The loss of any one of these anchors can produce radical change in our persona and personality. The loss of a beloved home, the loss of a job, the death of a loved one… If you've been through any of those things, you know from personal experience how different the person you are now is from the person you were then. A ton of our media is built on that very notion (as is the mental health industry, btw), from "villains" like the angry, fuddled killer in the movie Falling Down to more "noble" protagonists like Luke Skywalker, whose entire adventure begins on the tombstones of his caretakers/surrogate parents. Loss can either cripple us or catalyze us, but either way, it makes us change. Drastically.
The loss of all or most of your anchors, particularly all at once…even as a catalyst, it can't help but being catastrophic. In the course of Changes, Harry loses his office, his car, his home. Arguably, he loses his job—and you can take your pick of factors here, from the loss of his office, to the continuing schism between himself and the Council, radically deepened here, to his acceptance of the Knighthood of Winter Court.
While we haven't seen Susan in some time, it's textually obvious that, like Murphy, Susan has been a cherished (and to some extent, idealized) icon-memory in Harry's mind, a love that he's nurtured (as a self-anchor) over time. By Susan's death—and by the fact that he's instrumental in it—Harry loses both Susan-in-flesh and the cherishing of Susan, his memories of her forever tainted by his guilt and recrimination. In fan speak, he loses that as a happy place.
As well, Harry's identity as father, parent, is one that's crushingly brief, gained and lost practically in the same breath, but it's no less devastating for that. In fact, as the assumption of that identity is the predicating catalyst for nearly everything that comes after it, its inevitable loss is just that little bit keener. Harry turned his entire world upside down and lost almost everything to save his little girl's life. And he didn't even get to tell her who he was. Potentially (yeah, right), he'll never see her again.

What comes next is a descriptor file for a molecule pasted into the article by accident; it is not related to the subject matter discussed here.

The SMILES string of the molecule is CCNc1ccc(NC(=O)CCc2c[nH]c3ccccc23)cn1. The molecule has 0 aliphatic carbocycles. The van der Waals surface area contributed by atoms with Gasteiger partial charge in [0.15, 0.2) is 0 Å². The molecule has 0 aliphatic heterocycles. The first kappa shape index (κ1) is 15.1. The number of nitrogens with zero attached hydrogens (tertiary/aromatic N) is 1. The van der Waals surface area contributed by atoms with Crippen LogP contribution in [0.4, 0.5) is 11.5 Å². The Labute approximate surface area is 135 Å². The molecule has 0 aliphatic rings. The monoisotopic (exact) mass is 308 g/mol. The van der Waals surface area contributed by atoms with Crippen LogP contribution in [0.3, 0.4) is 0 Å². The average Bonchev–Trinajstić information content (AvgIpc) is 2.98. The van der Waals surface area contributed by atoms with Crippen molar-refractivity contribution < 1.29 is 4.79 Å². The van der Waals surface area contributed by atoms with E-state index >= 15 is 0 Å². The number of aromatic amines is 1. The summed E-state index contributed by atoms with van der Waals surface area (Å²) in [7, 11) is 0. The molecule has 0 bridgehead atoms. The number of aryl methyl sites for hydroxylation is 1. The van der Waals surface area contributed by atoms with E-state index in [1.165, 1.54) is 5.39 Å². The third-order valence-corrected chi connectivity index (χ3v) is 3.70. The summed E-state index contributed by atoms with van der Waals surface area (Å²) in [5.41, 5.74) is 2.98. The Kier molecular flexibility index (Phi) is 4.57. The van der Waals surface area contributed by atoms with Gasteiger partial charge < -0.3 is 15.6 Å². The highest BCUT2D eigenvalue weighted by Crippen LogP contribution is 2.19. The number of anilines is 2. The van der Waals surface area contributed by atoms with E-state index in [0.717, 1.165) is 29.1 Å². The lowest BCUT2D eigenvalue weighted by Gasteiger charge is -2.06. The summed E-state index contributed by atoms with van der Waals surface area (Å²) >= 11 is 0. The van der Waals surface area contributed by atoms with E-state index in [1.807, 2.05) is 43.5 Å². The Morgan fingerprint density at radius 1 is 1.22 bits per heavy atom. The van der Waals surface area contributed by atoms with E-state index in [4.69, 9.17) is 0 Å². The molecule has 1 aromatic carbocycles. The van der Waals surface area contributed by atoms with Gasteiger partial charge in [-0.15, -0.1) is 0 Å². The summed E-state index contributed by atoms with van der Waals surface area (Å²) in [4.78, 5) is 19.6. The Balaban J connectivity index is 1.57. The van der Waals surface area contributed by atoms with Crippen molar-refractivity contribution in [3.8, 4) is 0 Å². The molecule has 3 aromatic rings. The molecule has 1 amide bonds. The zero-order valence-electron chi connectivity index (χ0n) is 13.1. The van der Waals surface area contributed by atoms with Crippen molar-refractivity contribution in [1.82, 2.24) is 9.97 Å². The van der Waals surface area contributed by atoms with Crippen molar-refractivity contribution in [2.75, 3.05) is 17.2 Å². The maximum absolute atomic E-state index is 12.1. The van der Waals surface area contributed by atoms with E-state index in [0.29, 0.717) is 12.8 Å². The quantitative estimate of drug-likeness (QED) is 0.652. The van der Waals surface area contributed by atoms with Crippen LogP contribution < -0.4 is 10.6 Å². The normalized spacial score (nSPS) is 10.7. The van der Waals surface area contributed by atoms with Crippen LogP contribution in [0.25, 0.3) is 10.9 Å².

And, though our self-identity is formed and held in-place by our anchors, self-identity is, in and of itself, a kind of anchor, a core illusion upon which all the rest is built. Though Harry would probably be loathe to self-describe himself as a hero out loud, I do think that Harry's self-identity is predicated on the idea that he's "basically one of the good guys". He casts himself as gray—and I don't argue with that—but at the end of the day, he's on the side of the White and the Light, like any good noir protagonist. And, to be truthful, for ME, nothing in Changes redacts that identity…but I also don't think Harry feels—or will feel—quite the same about it. There are choices that Harry has held in reserve as dim, desperate possibilities, like accepting the Knighthood, but that also clearly were held in his mind as points of no return; moral lines that he couldn't take back at a whim and that would fundamentally change him afterward—for the worse. By the end of Changes, Harry isn't just saying goodbye to the things he's already lost, he's saying goodbye to everything that still remains, under the expectations of what his choice(s) will cost him. At a fundamental level, Harry is—or expects to be—no longer Harry. So, on top of his other losses, Harry has lost that most important anchor—his sense of self.